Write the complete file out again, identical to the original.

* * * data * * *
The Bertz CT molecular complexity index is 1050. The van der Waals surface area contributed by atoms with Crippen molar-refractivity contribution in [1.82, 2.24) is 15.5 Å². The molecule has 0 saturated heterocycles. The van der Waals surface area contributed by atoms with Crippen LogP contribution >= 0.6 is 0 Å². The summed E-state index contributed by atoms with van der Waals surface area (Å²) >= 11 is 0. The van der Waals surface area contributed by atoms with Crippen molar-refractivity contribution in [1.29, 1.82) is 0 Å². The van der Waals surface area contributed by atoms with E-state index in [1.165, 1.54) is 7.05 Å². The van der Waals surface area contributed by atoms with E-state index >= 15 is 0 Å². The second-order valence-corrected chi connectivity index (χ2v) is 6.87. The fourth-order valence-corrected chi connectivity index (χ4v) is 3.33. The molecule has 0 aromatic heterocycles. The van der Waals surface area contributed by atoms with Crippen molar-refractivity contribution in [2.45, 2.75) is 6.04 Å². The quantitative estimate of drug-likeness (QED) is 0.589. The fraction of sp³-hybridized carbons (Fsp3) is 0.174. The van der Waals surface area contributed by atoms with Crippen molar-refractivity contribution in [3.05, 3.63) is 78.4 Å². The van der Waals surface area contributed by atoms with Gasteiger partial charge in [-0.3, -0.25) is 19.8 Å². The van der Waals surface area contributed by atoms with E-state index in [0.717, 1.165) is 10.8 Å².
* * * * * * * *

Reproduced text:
The Bertz CT molecular complexity index is 1050. The van der Waals surface area contributed by atoms with Crippen molar-refractivity contribution in [1.82, 2.24) is 15.5 Å². The molecule has 0 saturated heterocycles. The van der Waals surface area contributed by atoms with Crippen LogP contribution >= 0.6 is 0 Å². The summed E-state index contributed by atoms with van der Waals surface area (Å²) >= 11 is 0. The van der Waals surface area contributed by atoms with Crippen molar-refractivity contribution in [1.29, 1.82) is 0 Å². The van der Waals surface area contributed by atoms with E-state index in [1.165, 1.54) is 7.05 Å². The van der Waals surface area contributed by atoms with E-state index >= 15 is 0 Å². The second-order valence-corrected chi connectivity index (χ2v) is 6.87. The fourth-order valence-corrected chi connectivity index (χ4v) is 3.33. The molecule has 0 aromatic heterocycles. The van der Waals surface area contributed by atoms with Crippen molar-refractivity contribution in [2.45, 2.75) is 6.04 Å². The quantitative estimate of drug-likeness (QED) is 0.589. The fraction of sp³-hybridized carbons (Fsp3) is 0.174. The van der Waals surface area contributed by atoms with Crippen molar-refractivity contribution in [3.05, 3.63) is 78.4 Å². The van der Waals surface area contributed by atoms with Gasteiger partial charge in [-0.3, -0.25) is 19.8 Å². The van der Waals surface area contributed by atoms with E-state index in [0.717, 1.165) is 10.8 Å².